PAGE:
by Gami Ortiz
In the 2020 US Census, question 8 reads, “Is Person 1 of Hispanic, Latino, or Spanish origin?” I mark “Yes – Puerto Rican.” It’s followed up by question 9. “What is Person 1’s race?” Didn’t I just answer that? My passive-aggressive side wants to write in, “100-meter dash.” They must have known I’d be confused, because they added, “NOTE: Please answer BOTH Question 8 about Hispanic origin and Question 9 about race. For this census, Hispanic origins are not races.” But none of the options seem applicable – nor consistent in their categorization. Some are references to skin color while others refer to ethnicity and even country of origin. When I moved to the States, others pointed out that I was not white. I wasn’t black either, so brown seemed to make sense. When I lived in Haiti, not only was I called blan, which means white, but even those who were black Americans were called blan. There was a connotation of “foreigner” associated with it – no matter the actual color of your skin.
What’s my point? My experience has been that the concept of race is pretty subjective. Race is a cultural category based on supposed biological differences. Like the census, these categories can be arbitrary and inconsistent. To that end, anthropologists have noted that the division of humans into races was developed in the 18th century in order to create a hierarchy to justify slavery. The racial system, created by the Europeans, set them over the African laborers and gave colonialists a justification for keeping Africans enslaved. Prior to that, there was debate on just how scientists were going to classify differences in people. Classifying and categorizing based on skin color was an easy way to promote slavery. Though the term “race” doesn’t have the biological backing it once was thought to have, it doesn’t negate the reality that the term exists with real consequences.
In last week’s blog, Abraham gave us some self-evaluation questions to help us start the conversation on racism/ethnocentrism. I would humbly add my perspective to continue the conversation. Abraham rightly pointed to the gospel as the primary solution to this issue of racism/ethnocentrism. In looking to the gospel, we acknowledge the heart-change the Holy Spirit works in us when we embrace Christ. But the context of the gospel should also inform our response. The good news of the gospel is that Jesus came to identify with humanity in order that people could identify with him and his message. Scripture tells us that the Word became flesh and lived among his people (John 1:14). Jesus left his glory and place on the throne of heaven and clothed himself in humanity in order to relate to man and man with him. In doing so, he set an example for how we are to engage with the world. Educating ourselves is a good first step, but it can’t end there. There needs to be an experiential element. Abraham’s blog also alluded to this. “As a church, it looks like continuing to love God and people not only by killing our prejudices but also by embracing, celebrating, and learning from the diversity of people God connects us to as we seek out those relationships.” That kind of identification requires an intentionality on our part. It is also loving our neighbor.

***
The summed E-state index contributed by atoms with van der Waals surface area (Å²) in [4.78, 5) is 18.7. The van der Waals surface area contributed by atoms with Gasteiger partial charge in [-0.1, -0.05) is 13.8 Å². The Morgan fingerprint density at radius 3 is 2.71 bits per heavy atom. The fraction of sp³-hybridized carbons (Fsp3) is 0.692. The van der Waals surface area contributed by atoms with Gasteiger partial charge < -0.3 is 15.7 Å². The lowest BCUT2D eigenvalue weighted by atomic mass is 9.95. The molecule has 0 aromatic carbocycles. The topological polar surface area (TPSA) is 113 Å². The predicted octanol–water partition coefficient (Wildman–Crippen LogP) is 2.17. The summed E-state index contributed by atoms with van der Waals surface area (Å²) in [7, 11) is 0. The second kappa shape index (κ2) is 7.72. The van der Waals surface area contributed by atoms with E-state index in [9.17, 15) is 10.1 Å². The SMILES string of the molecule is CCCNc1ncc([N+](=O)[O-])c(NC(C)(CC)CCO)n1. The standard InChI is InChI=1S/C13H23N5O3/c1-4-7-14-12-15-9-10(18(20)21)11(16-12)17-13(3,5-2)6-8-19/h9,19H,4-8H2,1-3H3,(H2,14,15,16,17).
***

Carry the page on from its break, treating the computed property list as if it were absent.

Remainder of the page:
In Luke 10, we have a man who knew the heart of the law was to love God and love his neighbor. Verse 29 says that he wanted to justify himself and so asked who exactly he was obligated to love. Maybe he reasoned that he had fulfilled the first commandment, but the second depended on how he defined his neighbor. 1 John 4:21 tells us that anyone who loves God must also love his brother or sister. In order to illustrate loving our neighbor, Jesus goes on to tell the parable of the Good Samaritan. Jews and Samaritans were enemies. Jews considered Samaritans worse than Gentiles. But that didn’t stop the Samaritan from actively loving the Jewish man in need. He didn’t wait until he was asked, he didn’t make any excuses, and he also didn’t make a big deal of it. Seeing a need was enough to move him to action. He loved sacrificially. He crossed a cultural and ethnic boundary because he identified with humanity – this was his neighbor.
The concept of cultures and nations and peoples is a central theme in Scripture. The Old Testament contains many references to the nations worshiping God. This does not change through the lens of an eternal perspective. Revelation 7:9 says that gathered before the throne of God was a great multitude from every nation, tribe, peoples, and languages. Paul’s statement in Galatians 3:28 does not refer to the eradication of gender or ethnicity, but to the equality in Christ that supersedes all human distinction. In light of that view of eternity and acknowledging that we live in the “now and not yet” of God’s kingdom, then we ought to pursue this. In fact, embracing equality in Christ and celebrating our ethnic and cultural differences will only enrich our worship of our Creator – not just in eternity, but in the here and now.
In The Gospel in Human Contexts: Anthropological Explorations for Contemporary Missions, Paul Hiebert says, “learning that being human and Christian are our deepest identities must be an intentional part of discipling.” On being human, we are all equals and should identify with each other as fellow image-bearers of God. You don’t have to agree with me on whether or not the term race is valid or appropriate. But I hope we can agree that on being Christian, among our responsibilities are the call to love our neighbor and to make disciples. These aren’t passive endeavors, but active pursuits.
So, as a community of disciple-makers towards the Great Commission, may we be known for loving our neighbors well, identifying with them regardless of ethnic background or any other socio-economic status.